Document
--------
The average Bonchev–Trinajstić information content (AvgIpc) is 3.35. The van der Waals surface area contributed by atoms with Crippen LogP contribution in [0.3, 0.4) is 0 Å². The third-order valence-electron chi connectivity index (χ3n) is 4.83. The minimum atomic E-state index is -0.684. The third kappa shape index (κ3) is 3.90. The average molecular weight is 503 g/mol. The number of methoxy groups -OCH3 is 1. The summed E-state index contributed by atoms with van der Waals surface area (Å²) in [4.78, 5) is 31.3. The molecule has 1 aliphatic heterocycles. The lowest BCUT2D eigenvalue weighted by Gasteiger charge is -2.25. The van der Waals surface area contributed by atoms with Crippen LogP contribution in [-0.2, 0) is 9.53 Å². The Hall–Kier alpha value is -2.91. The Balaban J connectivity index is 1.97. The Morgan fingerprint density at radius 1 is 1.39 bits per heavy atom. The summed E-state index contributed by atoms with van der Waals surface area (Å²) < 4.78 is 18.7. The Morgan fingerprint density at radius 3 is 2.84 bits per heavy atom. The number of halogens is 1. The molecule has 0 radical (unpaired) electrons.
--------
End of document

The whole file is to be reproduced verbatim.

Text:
The average Bonchev–Trinajstić information content (AvgIpc) is 3.35. The van der Waals surface area contributed by atoms with Crippen LogP contribution in [0.3, 0.4) is 0 Å². The third-order valence-electron chi connectivity index (χ3n) is 4.83. The minimum atomic E-state index is -0.684. The third kappa shape index (κ3) is 3.90. The average molecular weight is 503 g/mol. The number of methoxy groups -OCH3 is 1. The summed E-state index contributed by atoms with van der Waals surface area (Å²) in [4.78, 5) is 31.3. The molecule has 1 aliphatic heterocycles. The lowest BCUT2D eigenvalue weighted by Gasteiger charge is -2.25. The van der Waals surface area contributed by atoms with Crippen LogP contribution in [-0.2, 0) is 9.53 Å². The Hall–Kier alpha value is -2.91. The Balaban J connectivity index is 1.97. The Morgan fingerprint density at radius 1 is 1.39 bits per heavy atom. The summed E-state index contributed by atoms with van der Waals surface area (Å²) < 4.78 is 18.7. The Morgan fingerprint density at radius 3 is 2.84 bits per heavy atom. The number of halogens is 1. The molecule has 0 radical (unpaired) electrons.